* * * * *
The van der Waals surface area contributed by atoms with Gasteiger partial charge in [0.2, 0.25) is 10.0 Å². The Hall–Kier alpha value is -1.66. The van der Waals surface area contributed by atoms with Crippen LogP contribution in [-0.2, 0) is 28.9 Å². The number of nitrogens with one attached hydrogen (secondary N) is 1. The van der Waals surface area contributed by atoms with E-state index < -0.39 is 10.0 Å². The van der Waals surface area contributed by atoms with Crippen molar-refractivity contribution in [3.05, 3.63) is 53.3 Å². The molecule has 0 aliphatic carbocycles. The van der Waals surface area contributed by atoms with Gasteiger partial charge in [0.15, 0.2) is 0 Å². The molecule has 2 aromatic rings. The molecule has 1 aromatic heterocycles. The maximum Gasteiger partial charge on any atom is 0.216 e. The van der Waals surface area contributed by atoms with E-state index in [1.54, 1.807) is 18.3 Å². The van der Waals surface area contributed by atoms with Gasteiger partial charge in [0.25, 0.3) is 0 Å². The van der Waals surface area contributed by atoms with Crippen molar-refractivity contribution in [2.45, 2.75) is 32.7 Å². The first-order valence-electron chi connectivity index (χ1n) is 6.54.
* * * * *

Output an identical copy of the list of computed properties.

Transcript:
The van der Waals surface area contributed by atoms with Gasteiger partial charge in [0.2, 0.25) is 10.0 Å². The Hall–Kier alpha value is -1.66. The van der Waals surface area contributed by atoms with Crippen LogP contribution in [-0.2, 0) is 28.9 Å². The number of nitrogens with one attached hydrogen (secondary N) is 1. The van der Waals surface area contributed by atoms with E-state index < -0.39 is 10.0 Å². The van der Waals surface area contributed by atoms with Crippen molar-refractivity contribution in [3.05, 3.63) is 53.3 Å². The molecule has 0 aliphatic carbocycles. The van der Waals surface area contributed by atoms with Gasteiger partial charge in [0.15, 0.2) is 0 Å². The molecule has 2 aromatic rings. The molecule has 1 aromatic heterocycles. The maximum Gasteiger partial charge on any atom is 0.216 e. The van der Waals surface area contributed by atoms with E-state index in [1.54, 1.807) is 18.3 Å². The van der Waals surface area contributed by atoms with Gasteiger partial charge in [0.25, 0.3) is 0 Å². The van der Waals surface area contributed by atoms with Crippen molar-refractivity contribution in [2.45, 2.75) is 32.7 Å². The first-order valence-electron chi connectivity index (χ1n) is 6.54.